Somehow, in India, the development of IT parks and business parks has been looked under the real estate industry. But, we look at it as production space where one has to keep looking at ways to help the occupiers and their employees to improve their productivity. Apart from quality space and solutions, we also provide an international business lifestyle in our parks promoting work and play balance by organising lifestyle events and providing entertainment options for the employees.

Also, we have always held assets. We do not sell our space, which means we remain committed to manage our developments. Many of our clients who were there since we began operations in Bangalore way back in 1997 continue to be with us till today.

We at present own and manage 11 million sq ft of space, which is valued at around 1.9 billion Singapore Dollars (US$1.3 billion or Rs 8,900 crore). We are building another 11 million sq ft in the next nine years.

From heading an international property advisory firm to now heading an international business park developer here in India – what made you to take the leap?

The credibility of the firm, the opportunities in future and the desire to learn the development side – is what made me to take the bite. That is as simple as I could put it across.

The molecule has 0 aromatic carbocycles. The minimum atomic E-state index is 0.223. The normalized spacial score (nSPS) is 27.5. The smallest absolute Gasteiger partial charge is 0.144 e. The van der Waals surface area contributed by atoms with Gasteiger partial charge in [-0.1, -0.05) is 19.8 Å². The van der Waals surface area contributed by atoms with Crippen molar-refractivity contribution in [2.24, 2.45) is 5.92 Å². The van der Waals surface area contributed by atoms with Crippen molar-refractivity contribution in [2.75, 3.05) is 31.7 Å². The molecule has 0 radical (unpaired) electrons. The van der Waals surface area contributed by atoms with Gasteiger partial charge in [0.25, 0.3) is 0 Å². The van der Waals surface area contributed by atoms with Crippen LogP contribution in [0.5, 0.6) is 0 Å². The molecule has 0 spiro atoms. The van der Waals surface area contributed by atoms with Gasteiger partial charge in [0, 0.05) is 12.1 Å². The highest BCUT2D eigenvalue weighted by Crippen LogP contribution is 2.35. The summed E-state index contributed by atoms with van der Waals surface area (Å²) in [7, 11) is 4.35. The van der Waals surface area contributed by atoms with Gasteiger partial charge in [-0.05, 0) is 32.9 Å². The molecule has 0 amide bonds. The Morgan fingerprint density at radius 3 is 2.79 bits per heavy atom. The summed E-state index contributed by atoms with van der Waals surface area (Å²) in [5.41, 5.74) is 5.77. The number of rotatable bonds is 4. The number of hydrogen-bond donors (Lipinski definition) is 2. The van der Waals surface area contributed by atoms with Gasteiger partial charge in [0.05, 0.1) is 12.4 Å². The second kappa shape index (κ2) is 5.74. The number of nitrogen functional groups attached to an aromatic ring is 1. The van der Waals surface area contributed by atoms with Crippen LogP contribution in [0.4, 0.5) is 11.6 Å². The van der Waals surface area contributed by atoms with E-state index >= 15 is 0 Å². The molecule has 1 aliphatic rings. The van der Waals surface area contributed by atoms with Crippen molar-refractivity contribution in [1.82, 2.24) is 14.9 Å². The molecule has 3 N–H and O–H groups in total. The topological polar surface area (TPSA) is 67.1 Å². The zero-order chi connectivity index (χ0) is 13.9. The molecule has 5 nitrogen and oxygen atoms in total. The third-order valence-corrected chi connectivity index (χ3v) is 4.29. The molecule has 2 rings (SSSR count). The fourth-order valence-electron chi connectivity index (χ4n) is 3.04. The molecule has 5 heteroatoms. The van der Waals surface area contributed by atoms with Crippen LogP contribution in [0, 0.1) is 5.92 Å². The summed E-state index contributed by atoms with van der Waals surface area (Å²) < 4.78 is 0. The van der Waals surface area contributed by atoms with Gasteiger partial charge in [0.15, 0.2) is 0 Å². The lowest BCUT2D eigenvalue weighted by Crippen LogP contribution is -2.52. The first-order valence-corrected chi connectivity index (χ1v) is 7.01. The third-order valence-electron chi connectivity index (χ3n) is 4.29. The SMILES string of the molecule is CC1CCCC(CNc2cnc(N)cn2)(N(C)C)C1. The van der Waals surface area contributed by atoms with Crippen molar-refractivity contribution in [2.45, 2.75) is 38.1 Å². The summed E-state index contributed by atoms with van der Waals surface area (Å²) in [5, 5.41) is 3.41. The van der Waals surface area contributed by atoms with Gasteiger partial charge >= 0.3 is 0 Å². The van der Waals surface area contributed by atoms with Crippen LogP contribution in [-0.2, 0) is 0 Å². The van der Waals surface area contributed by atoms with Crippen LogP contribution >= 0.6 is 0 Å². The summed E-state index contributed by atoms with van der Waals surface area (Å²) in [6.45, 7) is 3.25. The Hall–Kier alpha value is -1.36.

Following the Gurgaon IT park, which nearly doubled the company’s IT space under management, is Ascendas-Singbridge finally poised for a pan-India presence?

We believe, we are perhaps one of the few developers in the country, who have a presence in South and North. Once we enter the Mumbai market, we will have a presence in all the key cities in India. We are not only the oldest, but also the largest foreign developer operating in commercial space. For future growth in the country, we also have to look beyond office space. May be, we will look at industrial warehousing and logistics. We are likely to grow in that space, with special attention on warehousing and logistics.

How well is the One Hub industrial park near Chennai proceeding?

I think it is doing good, but could have done better. There is lot of interests from manufacturing companies to locate themselves in the industrial park, since Chennai is an attractive destination for manufacturing because of the port connectivity. Lot of companies have been there in manufacturing sectors for long. As far as One Hub Chennai is concerned, there are interests from Japanese and even Chinese companies to locate there – since we offer a very sophisticated industrial park. As compared to IT Parks, industrial townships require more support from the developer’s side.